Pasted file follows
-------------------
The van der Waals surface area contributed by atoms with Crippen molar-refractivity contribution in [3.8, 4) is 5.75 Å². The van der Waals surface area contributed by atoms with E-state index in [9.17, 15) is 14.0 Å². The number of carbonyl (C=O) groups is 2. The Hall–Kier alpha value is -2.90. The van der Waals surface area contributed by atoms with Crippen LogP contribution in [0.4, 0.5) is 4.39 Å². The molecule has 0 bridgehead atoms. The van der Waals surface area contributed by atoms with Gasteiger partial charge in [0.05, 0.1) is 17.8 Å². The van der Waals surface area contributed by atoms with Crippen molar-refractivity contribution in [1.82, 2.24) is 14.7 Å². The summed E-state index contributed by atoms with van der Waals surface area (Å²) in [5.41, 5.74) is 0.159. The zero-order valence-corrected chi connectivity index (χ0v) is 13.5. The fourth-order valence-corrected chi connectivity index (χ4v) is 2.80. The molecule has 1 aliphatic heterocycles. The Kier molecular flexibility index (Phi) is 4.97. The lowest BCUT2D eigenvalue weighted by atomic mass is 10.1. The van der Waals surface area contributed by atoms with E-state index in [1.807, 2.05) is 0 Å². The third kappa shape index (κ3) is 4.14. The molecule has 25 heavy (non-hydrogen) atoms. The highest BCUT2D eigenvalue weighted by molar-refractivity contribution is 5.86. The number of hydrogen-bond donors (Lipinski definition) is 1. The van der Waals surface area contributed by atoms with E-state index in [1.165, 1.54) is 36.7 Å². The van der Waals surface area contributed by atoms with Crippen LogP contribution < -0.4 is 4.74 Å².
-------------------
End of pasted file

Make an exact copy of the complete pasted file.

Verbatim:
The van der Waals surface area contributed by atoms with Crippen molar-refractivity contribution in [3.8, 4) is 5.75 Å². The van der Waals surface area contributed by atoms with E-state index in [9.17, 15) is 14.0 Å². The number of carbonyl (C=O) groups is 2. The Hall–Kier alpha value is -2.90. The van der Waals surface area contributed by atoms with Crippen LogP contribution in [0.4, 0.5) is 4.39 Å². The molecule has 0 bridgehead atoms. The van der Waals surface area contributed by atoms with Gasteiger partial charge in [0.05, 0.1) is 17.8 Å². The van der Waals surface area contributed by atoms with Crippen molar-refractivity contribution in [1.82, 2.24) is 14.7 Å². The summed E-state index contributed by atoms with van der Waals surface area (Å²) in [5.41, 5.74) is 0.159. The zero-order valence-corrected chi connectivity index (χ0v) is 13.5. The fourth-order valence-corrected chi connectivity index (χ4v) is 2.80. The molecule has 1 aliphatic heterocycles. The Kier molecular flexibility index (Phi) is 4.97. The lowest BCUT2D eigenvalue weighted by atomic mass is 10.1. The van der Waals surface area contributed by atoms with E-state index in [1.807, 2.05) is 0 Å². The third kappa shape index (κ3) is 4.14. The molecule has 25 heavy (non-hydrogen) atoms. The highest BCUT2D eigenvalue weighted by molar-refractivity contribution is 5.86. The number of hydrogen-bond donors (Lipinski definition) is 1. The van der Waals surface area contributed by atoms with E-state index in [1.165, 1.54) is 36.7 Å². The van der Waals surface area contributed by atoms with Crippen LogP contribution < -0.4 is 4.74 Å².